The blurred line of personhood
Kittens and infants are cute, playful and highly dependent on their mothers. Recently both received the attention of Congress. On March 7, Sen. Jeff Merkley (D-Oregon) introduced the Kittens in Traumatic Testing Ends Now (KITTEN) Act to prevent the USDA from euthanizing kittens after they have been infected with parasites in the study of foodborne illnesses. Merkley wants the agency to assure that the kittens are treated and “can be adopted by loving families.” It is a very compassionate sentiment to choose adoption over euthanasia.
Yet 10 days earlier, Merkley voted against the Born-Alive Abortion Survivors Protection Act, which mandates that health care providers must treat any infant born alive after an abortion with the same degree of care as any other child born alive at the same gestational age. The senator is concerned about preserving the lives of kittens but not those of children.
Merkley is not alone in his misguided compassion. Democratic Virginia Del. Kathy Tran introduced a bill, as originally described on her website, to “help save … butterflies by protecting the fall cankerworm (caterpillar)” from deadly insecticides. On the same day, Jan. 6, Tran introduced a second bill to allow a woman to abort her child for broadly defined mental or physical health reasons at any point in her pregnancy. Does this delegate really want to ban insecticides to control an infestation of caterpillars but allow preborn children to be aborted to the point of delivery?
In New York, Gov. Andrew Cuomo, a Democrat, signed a bill on Jan. 22 that legalized abortion without restriction up to the 24th week of pregnancy and, after that, if the life or health of the mother is at risk. Two days later, Carlina Rivera, a Democratic member of the New York City Council, introduced legislation to ban the sale of foie gras by restaurants and vendors on the basis of animal cruelty for the way the fattened goose liver pate is produced. Are kittens, caterpillars and geese more important than children in the womb?
Congresswoman Alexandria Ocasio-Cortez (D-New York), who has proposed a “Green New Deal” to radically transform the U.S. economy, gave her answer. She suggested that with worldwide climate change, it is legitimate for people to question whether or not to have children.
Mere protection is not sufficient for some animal advocates. They desire legal rights for animals. The Nonhuman Rights Project (NhRP), for example, has been filing lawsuits for years on behalf of great apes, elephants, dolphins and whales, claiming they are legal persons and have a “right to bodily liberty.” Although unsuccessful in the courts so far, NhRP explains that its “goal is, very simply, to breach the legal wall that separates all humans from all nonhuman animals. Once this wall is breached, the first nonhuman animals on earth will gain legal ‘personhood’ and finally get their day in court.”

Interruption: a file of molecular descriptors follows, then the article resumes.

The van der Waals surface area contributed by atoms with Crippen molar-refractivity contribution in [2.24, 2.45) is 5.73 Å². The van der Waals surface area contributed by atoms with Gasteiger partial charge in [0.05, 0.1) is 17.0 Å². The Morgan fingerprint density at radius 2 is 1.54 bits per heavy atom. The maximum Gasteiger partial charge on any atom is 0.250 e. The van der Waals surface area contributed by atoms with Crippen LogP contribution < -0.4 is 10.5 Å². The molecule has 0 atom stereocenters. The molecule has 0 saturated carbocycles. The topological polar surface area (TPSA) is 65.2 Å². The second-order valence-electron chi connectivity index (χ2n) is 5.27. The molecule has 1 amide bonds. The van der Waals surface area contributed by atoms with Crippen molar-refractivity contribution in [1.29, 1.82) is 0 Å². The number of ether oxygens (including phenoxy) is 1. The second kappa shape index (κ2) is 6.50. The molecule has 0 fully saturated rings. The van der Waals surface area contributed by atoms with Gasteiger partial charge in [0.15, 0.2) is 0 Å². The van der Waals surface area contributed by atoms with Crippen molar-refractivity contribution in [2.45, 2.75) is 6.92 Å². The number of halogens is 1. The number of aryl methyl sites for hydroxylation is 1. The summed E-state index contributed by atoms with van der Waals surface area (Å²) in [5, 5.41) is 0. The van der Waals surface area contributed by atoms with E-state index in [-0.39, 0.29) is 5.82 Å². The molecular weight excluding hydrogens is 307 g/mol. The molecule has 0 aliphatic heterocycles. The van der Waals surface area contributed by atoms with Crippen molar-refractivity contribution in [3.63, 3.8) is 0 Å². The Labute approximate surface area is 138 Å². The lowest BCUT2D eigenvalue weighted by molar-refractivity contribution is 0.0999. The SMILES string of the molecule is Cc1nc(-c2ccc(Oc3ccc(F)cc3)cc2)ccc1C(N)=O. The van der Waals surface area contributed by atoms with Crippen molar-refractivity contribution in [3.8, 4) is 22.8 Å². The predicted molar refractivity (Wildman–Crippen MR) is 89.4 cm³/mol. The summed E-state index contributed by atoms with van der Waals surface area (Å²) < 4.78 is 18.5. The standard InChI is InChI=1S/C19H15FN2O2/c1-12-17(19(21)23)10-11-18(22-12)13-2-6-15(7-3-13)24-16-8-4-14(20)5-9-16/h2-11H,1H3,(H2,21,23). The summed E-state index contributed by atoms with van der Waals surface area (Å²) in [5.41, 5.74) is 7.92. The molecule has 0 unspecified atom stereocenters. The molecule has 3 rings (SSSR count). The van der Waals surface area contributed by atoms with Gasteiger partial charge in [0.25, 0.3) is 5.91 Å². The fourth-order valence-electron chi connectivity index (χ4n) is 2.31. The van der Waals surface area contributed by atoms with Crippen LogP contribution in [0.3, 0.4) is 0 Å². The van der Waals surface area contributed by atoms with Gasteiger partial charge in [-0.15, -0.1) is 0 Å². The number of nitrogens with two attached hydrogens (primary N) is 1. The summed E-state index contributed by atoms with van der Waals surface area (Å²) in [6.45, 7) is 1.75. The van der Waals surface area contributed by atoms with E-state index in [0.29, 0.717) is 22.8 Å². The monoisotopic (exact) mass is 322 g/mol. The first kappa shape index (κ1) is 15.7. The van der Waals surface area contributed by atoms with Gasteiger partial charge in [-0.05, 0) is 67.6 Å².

The implications of gaining personhood status are enormous. When an animal is deemed to be property, for example, a person who injures another’s pet could be sued for the animal’s economic value. If it is classified as a person, one could be sued for loss of companionship, pain and suffering.
Even more bizarre than animal personhood is the outcome of a vote in Toledo, Ohio. Occasionally, a toxic algae bloom develops in Lake Erie as a result of fertilizer runoff from nearby farms, which has prevented local residents from access to safe drinking water. In response, voters on Feb. 26 overwhelmingly approved the Lake Erie Bill of Rights, giving the lake legal prerogatives “normally reserved for a person.” This first “rights to nature” law in the U.S. provides Lake Erie with an entitlement to “exist, flourish and naturally evolve” — a right that can be defended in court.
Under the concept of personhood, rights are being advocated for animals and the rights of human beings are being restricted. Certain bioethicists — such as the atheist, utilitarian philosopher Peter Singer — argue that some human beings, including normal infants and disabled adults, are not persons because they cannot perform at a given level of mental, physical or social ability.
The attempt to draw a distinction between when life begins, which is a scientific fact, and when that life becomes a person, which is a social and philosophical construct, is fraught with danger for everyone at every stage of life. If a person is defined in terms of the ability to exercise a given level of functionality or awareness, what would this mean for those who are newborn, mentally ill, cognitively disabled, autistic, severely depressed, quadriplegic, very elderly, Alzheimer’s patients, in a comatose or vegetative state, or incapable of living independently? Would they be considered to be human nonpersons and thus have fewer rights and protections than those who are classified as persons? Every human life, at every stage from conception to natural death, has meaning, is valuable and worth living.
The denigration of human life is a moral and spiritual problem. Being more concerned about animal rights than human life is akin to following Baal instead of Christianity, which formed the basis for Western civilization.
The only way the societal mores can be reversed is through a religious reawakening, a national religious renewal. The regeneration must begin in the pulpit, with a re-evangelization of church members, which will then proceed to the broader society.
Human life must be respected at all stages. It will be a difficult task to change the culture, but it can be done.
Lawrence P. Grayson is a visiting scholar in the School of Philosophy of The Catholic University of America.